What Jesus thought about Women in the Bible


Christianity elevated the status of women more than any other religious or political system during the first century. Jesus’ disciples included several women (Luke 8:1-3), a practice very rare among the rabbis of his day. Not only that, but Christ’s first recorded disclosure of his own identity as the true Messiah was made to a woman (John 4:25-26). This woman, Mary of Magdalene, was an outcast Samaritan. Not even Jewish women would talk to her.

Moreover, Jewish tradition enforced women not to talk to outsiders or teach them their religion. Women themselves were not even allowed to teach. Rabbi Eliezer wrote in the 1st century: “Rather should the words of the Torah be burned than entrusted to a woman. Whoever teaches his daughter the Torah is like one who teaches her obscenity.” Jesus overthrew centuries of tradition. He taught Mary, the sister of Martha.

In Mark 5: 25-34, Jesus ignored ritual impurity laws. He cured a woman who suffered from menstrual bleeding for 12 years. In Judean society of the day, it was a major transgression for a man to talk to a woman other than his wife or children. It was also considered unclean to heal a woman in this way.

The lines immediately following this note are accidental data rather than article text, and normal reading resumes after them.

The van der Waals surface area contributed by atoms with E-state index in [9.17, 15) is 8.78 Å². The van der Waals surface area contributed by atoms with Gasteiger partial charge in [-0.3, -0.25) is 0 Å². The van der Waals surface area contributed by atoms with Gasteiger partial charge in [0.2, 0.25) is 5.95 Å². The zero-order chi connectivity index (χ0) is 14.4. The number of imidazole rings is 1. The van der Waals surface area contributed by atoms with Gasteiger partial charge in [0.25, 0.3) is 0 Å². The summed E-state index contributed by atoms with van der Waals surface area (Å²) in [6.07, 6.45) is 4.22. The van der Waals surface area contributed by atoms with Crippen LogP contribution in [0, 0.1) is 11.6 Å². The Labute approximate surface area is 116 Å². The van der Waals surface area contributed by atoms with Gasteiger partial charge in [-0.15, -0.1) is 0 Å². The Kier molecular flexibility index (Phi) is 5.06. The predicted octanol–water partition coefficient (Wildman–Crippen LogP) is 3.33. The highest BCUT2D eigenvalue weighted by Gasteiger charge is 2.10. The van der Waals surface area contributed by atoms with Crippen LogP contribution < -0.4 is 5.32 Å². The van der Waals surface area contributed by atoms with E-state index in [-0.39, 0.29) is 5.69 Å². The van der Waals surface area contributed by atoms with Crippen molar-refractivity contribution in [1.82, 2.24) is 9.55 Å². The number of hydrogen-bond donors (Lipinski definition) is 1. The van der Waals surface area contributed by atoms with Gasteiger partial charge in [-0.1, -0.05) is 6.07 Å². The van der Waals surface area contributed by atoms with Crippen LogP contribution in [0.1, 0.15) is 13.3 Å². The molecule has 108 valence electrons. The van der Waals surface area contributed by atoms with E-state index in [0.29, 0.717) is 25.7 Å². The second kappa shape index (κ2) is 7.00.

Furthermore, the gospels indicate that Jesus cursed a woman from an indwelling Satanic spirit (Lk 13:16). Then he called her a daughter of Abraham, implying that she had equal status with the sons of Abraham. This was an honorable phrase and once again elevated the status of women.

There were many times where Jesus was looked down upon by the Pharisees because he would talk to women. You might be familiar with the woman who washed Jesus’ feet with her tears and anointed him with an alabaster of oil. Jesus highly exalted this woman in front of the Pharisees. He said, “this woman has come and repented of her sins before me. She has shown me more hospitality than you ever did. Woe to you hypocrites.” This is an excellent reference to demonstrate God honoring a woman prostitute in front of the  religious elite.

The Scriptures also apprise readers that women were present at Jesus’ execution (Matt. 27:55). Many women who followed Jesus from Galilee were present at his crucifixion and the men had fled the scene according to John 19:25. Some skeptics say that whoever wrote the Bible did so with a bias male dominance. However, why would the Bible admit that men ran from God at the time of Jesus’ greatest trial? This example illustrates that the women had greater faith than even the disciples.

I believe these examples prove that Jesus had high regards for women. What are your thoughts? If you believe he did, why do you think there are so many misconceptions today? If you don’t think Jesus had high regards for women, could you explain why? Thanks!

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